Tuesday, February 19, 2013

WWI - Gadar Parry and Singapore Mutiny in British Army by Indian soldiers in 1915

The 1915 Singapore Mutiny, also known as the 1915 Sepoy Mutiny, or Mutiny of the 5th Native Light Infantry was a mutiny involving up to half of 850 sepoys (Indian soldiers) against the British in Singapore during the First World War, linked with the 1915 Ghadar Conspiracy. The mutiny, on 15 February 1915, lasted nearly seven days and resulted in the deaths of 47 British soldiers and local civilians, before it was finally quelled by British forces and Allied naval detachments. It was an event that not only caught the British off-guard but also shook the foundation of British rule in Singapore.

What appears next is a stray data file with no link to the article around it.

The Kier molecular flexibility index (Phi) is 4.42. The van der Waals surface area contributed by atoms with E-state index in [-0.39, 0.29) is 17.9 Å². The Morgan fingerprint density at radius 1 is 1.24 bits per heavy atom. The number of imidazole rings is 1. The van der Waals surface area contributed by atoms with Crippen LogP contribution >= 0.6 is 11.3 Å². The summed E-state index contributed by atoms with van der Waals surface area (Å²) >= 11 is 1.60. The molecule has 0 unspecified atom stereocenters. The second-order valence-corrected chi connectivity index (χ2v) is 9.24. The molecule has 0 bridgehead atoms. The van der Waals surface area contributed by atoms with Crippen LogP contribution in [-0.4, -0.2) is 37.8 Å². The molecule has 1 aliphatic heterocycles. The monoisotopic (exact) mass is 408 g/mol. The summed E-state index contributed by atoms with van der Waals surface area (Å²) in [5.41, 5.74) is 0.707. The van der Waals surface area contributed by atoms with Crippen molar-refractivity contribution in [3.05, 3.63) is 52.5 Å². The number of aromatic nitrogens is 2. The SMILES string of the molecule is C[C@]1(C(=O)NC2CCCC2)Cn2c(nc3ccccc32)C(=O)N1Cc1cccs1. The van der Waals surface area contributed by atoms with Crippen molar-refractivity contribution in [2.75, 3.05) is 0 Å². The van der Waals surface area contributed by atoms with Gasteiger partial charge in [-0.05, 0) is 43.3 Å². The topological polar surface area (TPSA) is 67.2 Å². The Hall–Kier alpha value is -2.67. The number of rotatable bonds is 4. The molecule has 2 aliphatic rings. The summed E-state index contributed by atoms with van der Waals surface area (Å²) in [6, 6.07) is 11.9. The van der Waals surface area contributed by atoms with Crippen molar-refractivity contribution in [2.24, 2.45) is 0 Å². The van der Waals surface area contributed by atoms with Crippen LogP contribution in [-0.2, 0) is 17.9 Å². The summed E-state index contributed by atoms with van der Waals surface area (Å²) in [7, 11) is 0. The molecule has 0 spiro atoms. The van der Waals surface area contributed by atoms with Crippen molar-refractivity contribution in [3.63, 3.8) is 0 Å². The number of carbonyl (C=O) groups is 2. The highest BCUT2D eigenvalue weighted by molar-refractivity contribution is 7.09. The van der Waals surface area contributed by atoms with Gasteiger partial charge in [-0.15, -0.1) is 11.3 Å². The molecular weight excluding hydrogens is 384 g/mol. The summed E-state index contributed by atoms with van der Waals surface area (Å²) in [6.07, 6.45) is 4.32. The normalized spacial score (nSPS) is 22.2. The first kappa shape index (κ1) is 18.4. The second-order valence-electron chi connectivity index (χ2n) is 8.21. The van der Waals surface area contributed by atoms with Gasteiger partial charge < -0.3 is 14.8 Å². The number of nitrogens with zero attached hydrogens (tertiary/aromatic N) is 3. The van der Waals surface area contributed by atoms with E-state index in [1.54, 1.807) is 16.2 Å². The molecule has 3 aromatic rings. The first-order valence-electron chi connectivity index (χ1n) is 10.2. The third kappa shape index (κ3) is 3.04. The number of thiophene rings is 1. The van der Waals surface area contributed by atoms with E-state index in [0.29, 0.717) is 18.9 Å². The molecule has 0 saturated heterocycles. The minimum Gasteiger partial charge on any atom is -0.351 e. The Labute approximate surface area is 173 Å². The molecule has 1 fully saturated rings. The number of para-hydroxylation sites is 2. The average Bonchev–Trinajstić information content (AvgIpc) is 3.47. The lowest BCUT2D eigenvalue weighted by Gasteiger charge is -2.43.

The Ghadar party (Ghadar is an Urdu/Punjabi word for “mutiny” or “rebellion”) was formed in the United States in 1913 by Har Dayal, with the aim of ousting the British from India, by armed revolution. The Ghadrites anticipated that Indian soldiers posted overseas would ally with them in their cause, and actively targeted them with propaganda, encouraging them to mutiny against the British.

*'The public executions of convicted sepoy mutineers at Outram Road, Singapore, c. March 1915.'

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